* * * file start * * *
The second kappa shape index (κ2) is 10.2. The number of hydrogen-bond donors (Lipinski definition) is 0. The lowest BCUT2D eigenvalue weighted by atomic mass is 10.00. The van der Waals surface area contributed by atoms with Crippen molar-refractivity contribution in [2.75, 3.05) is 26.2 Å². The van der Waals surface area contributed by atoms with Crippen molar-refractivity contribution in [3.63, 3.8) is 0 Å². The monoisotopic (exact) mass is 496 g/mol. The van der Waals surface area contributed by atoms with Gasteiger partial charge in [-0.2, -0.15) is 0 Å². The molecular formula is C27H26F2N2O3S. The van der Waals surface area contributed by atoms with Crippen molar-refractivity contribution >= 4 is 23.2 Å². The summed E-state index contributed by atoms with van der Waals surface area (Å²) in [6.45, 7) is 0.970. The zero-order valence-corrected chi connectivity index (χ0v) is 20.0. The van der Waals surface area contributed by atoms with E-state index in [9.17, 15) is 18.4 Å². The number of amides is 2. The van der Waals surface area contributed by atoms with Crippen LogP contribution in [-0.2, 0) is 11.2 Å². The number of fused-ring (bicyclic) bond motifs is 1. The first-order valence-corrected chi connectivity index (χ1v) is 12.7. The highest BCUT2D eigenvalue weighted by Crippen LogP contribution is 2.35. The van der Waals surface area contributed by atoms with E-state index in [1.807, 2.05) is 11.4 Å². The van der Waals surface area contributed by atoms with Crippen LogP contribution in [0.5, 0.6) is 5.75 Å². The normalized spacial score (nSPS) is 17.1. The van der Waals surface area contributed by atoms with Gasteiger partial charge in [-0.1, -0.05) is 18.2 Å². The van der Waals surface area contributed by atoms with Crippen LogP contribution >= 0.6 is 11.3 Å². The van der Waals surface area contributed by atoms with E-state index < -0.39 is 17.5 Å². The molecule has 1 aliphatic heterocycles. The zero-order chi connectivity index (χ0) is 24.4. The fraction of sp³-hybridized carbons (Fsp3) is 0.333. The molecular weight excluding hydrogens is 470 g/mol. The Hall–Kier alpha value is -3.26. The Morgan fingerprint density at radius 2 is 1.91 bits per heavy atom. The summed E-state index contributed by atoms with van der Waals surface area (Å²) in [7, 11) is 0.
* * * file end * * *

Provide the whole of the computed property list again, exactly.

The second kappa shape index (κ2) is 10.2. The number of hydrogen-bond donors (Lipinski definition) is 0. The lowest BCUT2D eigenvalue weighted by atomic mass is 10.00. The van der Waals surface area contributed by atoms with Crippen molar-refractivity contribution in [2.75, 3.05) is 26.2 Å². The van der Waals surface area contributed by atoms with Crippen molar-refractivity contribution in [3.63, 3.8) is 0 Å². The monoisotopic (exact) mass is 496 g/mol. The van der Waals surface area contributed by atoms with Gasteiger partial charge in [-0.2, -0.15) is 0 Å². The molecular formula is C27H26F2N2O3S. The van der Waals surface area contributed by atoms with Crippen molar-refractivity contribution >= 4 is 23.2 Å². The summed E-state index contributed by atoms with van der Waals surface area (Å²) in [6.45, 7) is 0.970. The zero-order valence-corrected chi connectivity index (χ0v) is 20.0. The van der Waals surface area contributed by atoms with E-state index in [9.17, 15) is 18.4 Å². The number of amides is 2. The van der Waals surface area contributed by atoms with Crippen LogP contribution in [-0.2, 0) is 11.2 Å². The number of fused-ring (bicyclic) bond motifs is 1. The first-order valence-corrected chi connectivity index (χ1v) is 12.7. The highest BCUT2D eigenvalue weighted by Crippen LogP contribution is 2.35. The van der Waals surface area contributed by atoms with E-state index in [1.807, 2.05) is 11.4 Å². The van der Waals surface area contributed by atoms with Crippen LogP contribution in [0.5, 0.6) is 5.75 Å². The normalized spacial score (nSPS) is 17.1. The van der Waals surface area contributed by atoms with Gasteiger partial charge in [-0.1, -0.05) is 18.2 Å². The van der Waals surface area contributed by atoms with Crippen LogP contribution >= 0.6 is 11.3 Å². The van der Waals surface area contributed by atoms with E-state index < -0.39 is 17.5 Å². The molecule has 1 aliphatic heterocycles. The zero-order chi connectivity index (χ0) is 24.4. The fraction of sp³-hybridized carbons (Fsp3) is 0.333. The molecular weight excluding hydrogens is 470 g/mol. The Hall–Kier alpha value is -3.26. The Morgan fingerprint density at radius 2 is 1.91 bits per heavy atom. The summed E-state index contributed by atoms with van der Waals surface area (Å²) in [7, 11) is 0.